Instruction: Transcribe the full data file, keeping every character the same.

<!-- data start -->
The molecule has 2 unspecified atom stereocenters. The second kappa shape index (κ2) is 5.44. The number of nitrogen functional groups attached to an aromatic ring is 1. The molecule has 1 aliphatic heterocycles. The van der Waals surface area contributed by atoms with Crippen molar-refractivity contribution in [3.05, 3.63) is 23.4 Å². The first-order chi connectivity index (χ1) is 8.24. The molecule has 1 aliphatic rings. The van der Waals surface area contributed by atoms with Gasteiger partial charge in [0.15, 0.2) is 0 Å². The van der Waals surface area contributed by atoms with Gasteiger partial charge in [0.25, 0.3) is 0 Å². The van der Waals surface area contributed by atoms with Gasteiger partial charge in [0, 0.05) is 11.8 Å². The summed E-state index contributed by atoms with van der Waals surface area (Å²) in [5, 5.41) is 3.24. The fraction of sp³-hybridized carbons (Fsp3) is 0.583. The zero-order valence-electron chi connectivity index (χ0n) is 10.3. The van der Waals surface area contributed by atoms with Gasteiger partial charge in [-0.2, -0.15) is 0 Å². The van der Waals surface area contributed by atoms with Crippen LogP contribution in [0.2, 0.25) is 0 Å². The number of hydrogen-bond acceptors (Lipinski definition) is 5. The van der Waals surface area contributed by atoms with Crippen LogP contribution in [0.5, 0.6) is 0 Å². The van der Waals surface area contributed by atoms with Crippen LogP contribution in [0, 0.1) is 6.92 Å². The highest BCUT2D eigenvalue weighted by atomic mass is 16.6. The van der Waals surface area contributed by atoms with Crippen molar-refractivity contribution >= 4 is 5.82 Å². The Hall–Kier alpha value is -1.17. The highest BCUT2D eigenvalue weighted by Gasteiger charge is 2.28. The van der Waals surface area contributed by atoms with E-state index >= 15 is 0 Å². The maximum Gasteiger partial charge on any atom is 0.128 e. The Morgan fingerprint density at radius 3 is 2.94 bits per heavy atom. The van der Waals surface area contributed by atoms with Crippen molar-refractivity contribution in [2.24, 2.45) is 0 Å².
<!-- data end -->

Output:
The molecule has 2 unspecified atom stereocenters. The second kappa shape index (κ2) is 5.44. The number of nitrogen functional groups attached to an aromatic ring is 1. The molecule has 1 aliphatic heterocycles. The van der Waals surface area contributed by atoms with Crippen molar-refractivity contribution in [3.05, 3.63) is 23.4 Å². The first-order chi connectivity index (χ1) is 8.24. The molecule has 1 aliphatic rings. The van der Waals surface area contributed by atoms with Gasteiger partial charge in [0.15, 0.2) is 0 Å². The van der Waals surface area contributed by atoms with Gasteiger partial charge in [0.25, 0.3) is 0 Å². The van der Waals surface area contributed by atoms with Gasteiger partial charge in [0, 0.05) is 11.8 Å². The summed E-state index contributed by atoms with van der Waals surface area (Å²) in [5, 5.41) is 3.24. The fraction of sp³-hybridized carbons (Fsp3) is 0.583. The zero-order valence-electron chi connectivity index (χ0n) is 10.3. The van der Waals surface area contributed by atoms with Gasteiger partial charge in [-0.2, -0.15) is 0 Å². The van der Waals surface area contributed by atoms with Crippen LogP contribution in [0.2, 0.25) is 0 Å². The number of hydrogen-bond acceptors (Lipinski definition) is 5. The van der Waals surface area contributed by atoms with Crippen LogP contribution in [0.5, 0.6) is 0 Å². The van der Waals surface area contributed by atoms with Crippen LogP contribution in [0, 0.1) is 6.92 Å². The highest BCUT2D eigenvalue weighted by atomic mass is 16.6. The van der Waals surface area contributed by atoms with Crippen molar-refractivity contribution >= 4 is 5.82 Å². The Hall–Kier alpha value is -1.17. The highest BCUT2D eigenvalue weighted by Gasteiger charge is 2.28. The van der Waals surface area contributed by atoms with E-state index >= 15 is 0 Å². The maximum Gasteiger partial charge on any atom is 0.128 e. The Morgan fingerprint density at radius 3 is 2.94 bits per heavy atom. The van der Waals surface area contributed by atoms with Crippen molar-refractivity contribution in [2.24, 2.45) is 0 Å².